Higher search engine rankings = more website traffic = more opportunities to sell.
Everyone knows that.
But marketers can become so obsessed with rankings that they occasionally become too focused on clicks, which may harm your visitor’s user experience (UX). Additionally, 33% of visitors will leave a website with an unattractive or unclear layout.
In this article, we explore how you can have the best of both and how you can use great UX to help improve your search engine rankings.
Is UX Design Important In SEO?
Google keeps the algorithms they use for ranking search results a closely guarded secret.
What we do know for sure is that their ultimate goal is to deliver the very best websites when a user searches a query on their platform. With this fact in mind, it is easy to see that better UX design makes your website more attractive to search engines and will ultimately help you rank higher.
Even if some UX best practices aren’t currently being measured by search platforms, the likelihood is that they will be in the future as search platforms seek to constantly deliver better results. Therefore, all improvements to UX are practically guaranteed to have a current or future impact on SEO.
Initially, search engines primarily focused on keywords and how regularly they were used in a piece of content. This created several obvious issues – websites were stuffed with keywords, which was good for search engine rankings, but made for horrible user experiences.
Since then search platforms have become more switched on to UX and work hard to update their algorithms to promote websites that are easier to use and better answer queries. Take for example the fact that websites that perform better on mobile and have faster load times now do better in search engine results.
Better UX = Better SEO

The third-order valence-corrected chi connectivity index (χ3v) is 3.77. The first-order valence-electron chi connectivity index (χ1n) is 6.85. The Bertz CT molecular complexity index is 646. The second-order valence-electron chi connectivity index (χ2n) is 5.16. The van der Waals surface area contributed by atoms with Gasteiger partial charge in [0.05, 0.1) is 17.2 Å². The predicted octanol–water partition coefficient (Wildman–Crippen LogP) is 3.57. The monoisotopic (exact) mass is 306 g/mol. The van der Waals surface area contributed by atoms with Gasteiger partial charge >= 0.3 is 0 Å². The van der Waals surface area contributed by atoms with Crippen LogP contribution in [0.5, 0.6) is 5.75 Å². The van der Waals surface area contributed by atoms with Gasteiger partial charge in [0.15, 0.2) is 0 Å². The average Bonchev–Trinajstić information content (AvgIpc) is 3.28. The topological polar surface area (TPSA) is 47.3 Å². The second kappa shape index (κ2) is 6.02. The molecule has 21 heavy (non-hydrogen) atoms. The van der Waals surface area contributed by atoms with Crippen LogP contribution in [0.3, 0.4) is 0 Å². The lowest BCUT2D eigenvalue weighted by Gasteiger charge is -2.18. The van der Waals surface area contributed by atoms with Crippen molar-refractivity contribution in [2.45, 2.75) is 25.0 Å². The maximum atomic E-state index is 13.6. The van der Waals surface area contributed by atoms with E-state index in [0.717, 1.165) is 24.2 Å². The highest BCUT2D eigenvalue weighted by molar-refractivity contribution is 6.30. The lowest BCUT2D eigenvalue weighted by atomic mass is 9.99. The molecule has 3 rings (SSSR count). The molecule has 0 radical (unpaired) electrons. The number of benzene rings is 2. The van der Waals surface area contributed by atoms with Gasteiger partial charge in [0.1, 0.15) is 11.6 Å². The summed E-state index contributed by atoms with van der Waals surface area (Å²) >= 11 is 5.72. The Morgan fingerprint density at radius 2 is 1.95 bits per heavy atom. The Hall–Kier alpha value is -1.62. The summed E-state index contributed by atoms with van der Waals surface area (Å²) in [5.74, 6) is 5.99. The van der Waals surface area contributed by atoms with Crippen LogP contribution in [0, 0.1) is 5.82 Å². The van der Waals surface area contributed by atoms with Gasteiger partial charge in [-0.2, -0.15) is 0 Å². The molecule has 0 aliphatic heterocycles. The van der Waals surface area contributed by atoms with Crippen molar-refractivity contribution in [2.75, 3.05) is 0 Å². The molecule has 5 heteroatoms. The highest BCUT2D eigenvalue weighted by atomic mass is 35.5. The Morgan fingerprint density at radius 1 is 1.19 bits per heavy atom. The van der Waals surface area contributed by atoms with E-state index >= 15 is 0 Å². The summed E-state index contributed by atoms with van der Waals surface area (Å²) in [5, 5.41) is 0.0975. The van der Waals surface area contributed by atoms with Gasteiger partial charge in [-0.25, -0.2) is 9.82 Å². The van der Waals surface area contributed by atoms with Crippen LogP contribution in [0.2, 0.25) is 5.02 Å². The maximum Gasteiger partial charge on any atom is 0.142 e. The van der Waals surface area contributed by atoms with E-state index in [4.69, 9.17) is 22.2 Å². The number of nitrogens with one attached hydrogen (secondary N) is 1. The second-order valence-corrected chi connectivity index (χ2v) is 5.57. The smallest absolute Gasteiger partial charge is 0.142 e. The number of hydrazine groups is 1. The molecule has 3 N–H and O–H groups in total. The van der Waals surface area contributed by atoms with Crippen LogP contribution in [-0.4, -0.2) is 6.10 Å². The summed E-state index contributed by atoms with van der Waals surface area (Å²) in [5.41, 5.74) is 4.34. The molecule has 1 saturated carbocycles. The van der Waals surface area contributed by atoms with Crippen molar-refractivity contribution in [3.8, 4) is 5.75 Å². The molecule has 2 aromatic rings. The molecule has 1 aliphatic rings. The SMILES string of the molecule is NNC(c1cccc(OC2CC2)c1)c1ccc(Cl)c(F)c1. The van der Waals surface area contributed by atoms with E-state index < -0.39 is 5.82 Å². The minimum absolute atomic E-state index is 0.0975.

We have established that better UX makes for better search engine performance. But what does this mean in practical terms? Below we explore some ways you can improve your UX whilst simultaneously improving your SEO.
Format Your Content Clearly
A 2000 study by Microsoft found that the average attention span was just 8 seconds long.
Helping visitors find exactly what it is they are looking for on your website will help you grab their attention and hold it for long enough to convert them into customers.
Making pages clear and easy to navigate makes for a much better user experience. Doing this is also a fantastic way to highlight to search engines what your page is all about and what topics it offers value on.
Using clear headings (H1, H2, H3) will make it clear to search engines and visitors how your content is laid out and which aspects are most crucial. Spending time to ensure that you use the most suitable keywords and key terms in the most relevant places will also help.
Also, try including images that further explain your content, as this will boost the user experience. Including clear, concise alt descriptions will ensure that search engines are also able to pick up on the value of these images.